Insights for advisers, by advisers

PIMCO caught in fake bond scam

Karen Chester

PIMCO Australia last night (February 22) warned advisers nationally that its name had been used in bond scams which ASIC uncovered in January. They are “raising millions of dollars”, ASIC said.

The scam, targeting Australian investors, involves an offer of unrealistically high returns on the supposed investment in bonds, which the big manager says are fake.

In its note to advisers about 7.30pm AEDT, PIMCO Australia said: “We have recently learnt that PIMCO’s name has been used in such a scam, with individuals purporting to be from PIMCO promoting a false website and a professional-looking counterfeit prospectus, to induce individuals to invest in a non-existent PIMCO bond product.

“We are warning investors that this activity is completely unaffiliated with PIMCO,” the notice says.

“We wanted to alert you to this as a precautionary measure and to ensure you are in the best position to protect your clients should they be contacted as part of this scam.”

The notice refers advisers to the company’s website (click here) on which the same information is posted. PIMCO “strongly advises” that anyone contacted by persons who you don’t recognise, you should not take any action and, in particular, not share any personal information, including bank details.

“If you believe you are a victim of this scam, you can also report the scam to a government agency (such as to help them identify the scammer and prevent the scam from spreading.”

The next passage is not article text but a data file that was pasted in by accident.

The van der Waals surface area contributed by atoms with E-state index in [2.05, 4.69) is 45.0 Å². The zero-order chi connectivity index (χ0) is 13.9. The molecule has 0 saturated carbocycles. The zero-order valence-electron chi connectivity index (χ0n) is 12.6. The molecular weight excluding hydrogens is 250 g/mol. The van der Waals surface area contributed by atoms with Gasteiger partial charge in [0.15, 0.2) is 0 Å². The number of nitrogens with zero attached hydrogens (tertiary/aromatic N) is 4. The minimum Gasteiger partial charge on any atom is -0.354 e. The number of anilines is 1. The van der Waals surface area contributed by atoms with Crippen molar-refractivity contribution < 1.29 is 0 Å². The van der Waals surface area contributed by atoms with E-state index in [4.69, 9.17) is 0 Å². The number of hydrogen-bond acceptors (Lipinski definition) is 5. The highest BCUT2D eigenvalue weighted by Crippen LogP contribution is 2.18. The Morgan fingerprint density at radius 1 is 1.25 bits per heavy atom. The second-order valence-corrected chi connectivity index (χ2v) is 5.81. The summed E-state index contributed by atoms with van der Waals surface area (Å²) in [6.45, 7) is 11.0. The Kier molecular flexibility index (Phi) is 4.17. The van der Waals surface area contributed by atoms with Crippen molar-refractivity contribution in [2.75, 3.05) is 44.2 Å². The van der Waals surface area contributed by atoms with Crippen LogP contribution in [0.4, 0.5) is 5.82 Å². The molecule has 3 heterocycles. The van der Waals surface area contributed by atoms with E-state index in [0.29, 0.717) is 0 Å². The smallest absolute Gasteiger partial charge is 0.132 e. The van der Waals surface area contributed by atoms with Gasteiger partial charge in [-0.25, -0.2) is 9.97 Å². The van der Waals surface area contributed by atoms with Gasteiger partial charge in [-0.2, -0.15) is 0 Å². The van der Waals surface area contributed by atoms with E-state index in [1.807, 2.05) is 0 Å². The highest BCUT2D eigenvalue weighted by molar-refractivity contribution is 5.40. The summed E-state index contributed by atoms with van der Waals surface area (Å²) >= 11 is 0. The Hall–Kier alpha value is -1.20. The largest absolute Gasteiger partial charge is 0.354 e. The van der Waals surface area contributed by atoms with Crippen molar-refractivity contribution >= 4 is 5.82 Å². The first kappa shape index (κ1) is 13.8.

On January 28, ASIC posted its warning about the bond scam, with at least two operators involved, targeting Australians from the UK and elsewhere.

ASIC said: “In many circumstances, the scam occurs after the investor completes an online enquiry form expressing interest in receiving investment advice, often via a third party or comparison site.”

Karen Chester, ASIC’s acting chair Karen Chester urged investors at the time to be wary of claims that are ‘too good to be true’. “Interest rates globally are currently extremely low and expected to remain so for some time. If you see or receive offers of high yield bonds, they are either high-risk or they may simply be bogus and a scam,” she said.

“Investors searching for income-generating investments are at risk of being duped into buying these imposter bonds. Any prospectus offering incredible returns in the today’s economic environment is likely to be just that: incredible. ASIC warns investors to be sceptical and make proper inquiries before investing. These bogus bond funds are raising not thousands, but millions of dollars from Australian investors.”

– Greg Bright

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